HMD Global have take great pains to make 2018 the year of Nokia and its probably no secret that we here at Ausdroid have become fans of what they’re doing with the Nokia brand. There’s been some misses, but overall, they’ve shown what quality products a young, emerging company can bring to the market

After reviewing the Nokia 5.1, the predecessor to last years Nokia 5, I found there’s a lot of things going for it, though there’s some issues which you can read in our full review.

When Nokia announced the Nokia 5.1 Plus a couple of weeks back, it piqued my interest. Nokia was claiming this device would be a phone for those who need the extra performance for mobile gaming. Given I spend a good deal of time playing games on mobile, and gaming is what the phone has been designed for, I wanted to see if it really could provide a great mobile gaming experience.

So. Can the Nokia be truly an affordable mobile gaming device? Let’s find out.


When unboxing the Nokia 5.1 Plus, I noticed that unlike the Nokia 5.1 which was made with a unibody metal housing with a very cool, sleek looking glass front, the Nokia 5.1 Plus used an all glass design with a sleek finish on both front and rear.

The unibody glass design can of course be an issue with durability, but the plan is to be careful, and if you’re buying one we’d recommend a case. The glass feels absolutely fantastic though, sort of futuristic and sleek but in that mid-range price bracket, I instantly noticed the fingerprint marks and smudges appearing all over the rear of the device whilst setting it up, so bear that in mind – it seems cases are definitely a must for this phone.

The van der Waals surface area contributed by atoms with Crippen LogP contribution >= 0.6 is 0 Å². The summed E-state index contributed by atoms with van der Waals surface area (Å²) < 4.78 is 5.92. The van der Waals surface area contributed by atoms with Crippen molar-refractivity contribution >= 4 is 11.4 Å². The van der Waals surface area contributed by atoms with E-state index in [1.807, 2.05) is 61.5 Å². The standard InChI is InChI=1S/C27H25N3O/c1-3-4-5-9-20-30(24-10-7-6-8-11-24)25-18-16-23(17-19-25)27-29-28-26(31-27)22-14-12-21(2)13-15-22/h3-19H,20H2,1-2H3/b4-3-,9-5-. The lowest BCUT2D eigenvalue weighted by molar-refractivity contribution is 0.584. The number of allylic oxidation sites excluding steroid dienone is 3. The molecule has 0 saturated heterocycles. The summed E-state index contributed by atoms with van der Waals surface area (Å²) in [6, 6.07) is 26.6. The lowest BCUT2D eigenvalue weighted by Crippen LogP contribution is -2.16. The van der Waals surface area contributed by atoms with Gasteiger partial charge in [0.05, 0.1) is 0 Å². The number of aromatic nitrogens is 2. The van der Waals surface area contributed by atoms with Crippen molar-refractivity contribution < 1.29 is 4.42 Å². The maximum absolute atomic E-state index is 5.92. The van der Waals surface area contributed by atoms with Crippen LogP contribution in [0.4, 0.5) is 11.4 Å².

Another thing I noticed, that being a straight flat design with glass front and back with a high gloss finished plastic curved design on the Nokia 5.1 Plus made it feel a little awkward to hold in my hand, with the worry of slippage and dropping of the device a real concern. I would have preferred an all metal housing frame, as this will eliminate to certain degree the slippage issue, but that is just a personal preference.

A 5.8-inch IPS LCD HD+ 2.5D curved display dominates the front of the phone and looks stunning. It’s both clear and bright, though hard to read in full sunlight, with the screen very reflective. Even trying to adjust the screen brightness levels manually doesn’t assist. Adaptive brightness controls can be a bit of a hit and miss.

Like many phones this year, the Nokia 5.1 has a notch, however it was hard to get the notch settings to turn on during the review and at first I was unsure as to why that would be case. It turns out that HMD Global have disabled the notch on the Nokia 5.1 Plus for the Australian/NZ markets, along with a few other countries as well. This is a little surprising given the status of the notch. Nokia/HMD Global have advised Ausdroid:

“In our first two years, we have strived to put our fans first. In Australia, the Nokia 5.1 Plus comes without a notched screen because that was important to our customers. We actively listen to feedback and our design choices will continue to be inspired by what we see and hear from the people who love our products.”

Within the area where the notch would be, is a front speaker for phone calls and the front facing 8MP Selfie camera.

The rear has the dual 13/5MP camera sensors vertically aligned down the centre, with the LED flash below. A fingerprint sensor sits just below the camera module and is well placed for easy access when unlocking the phone.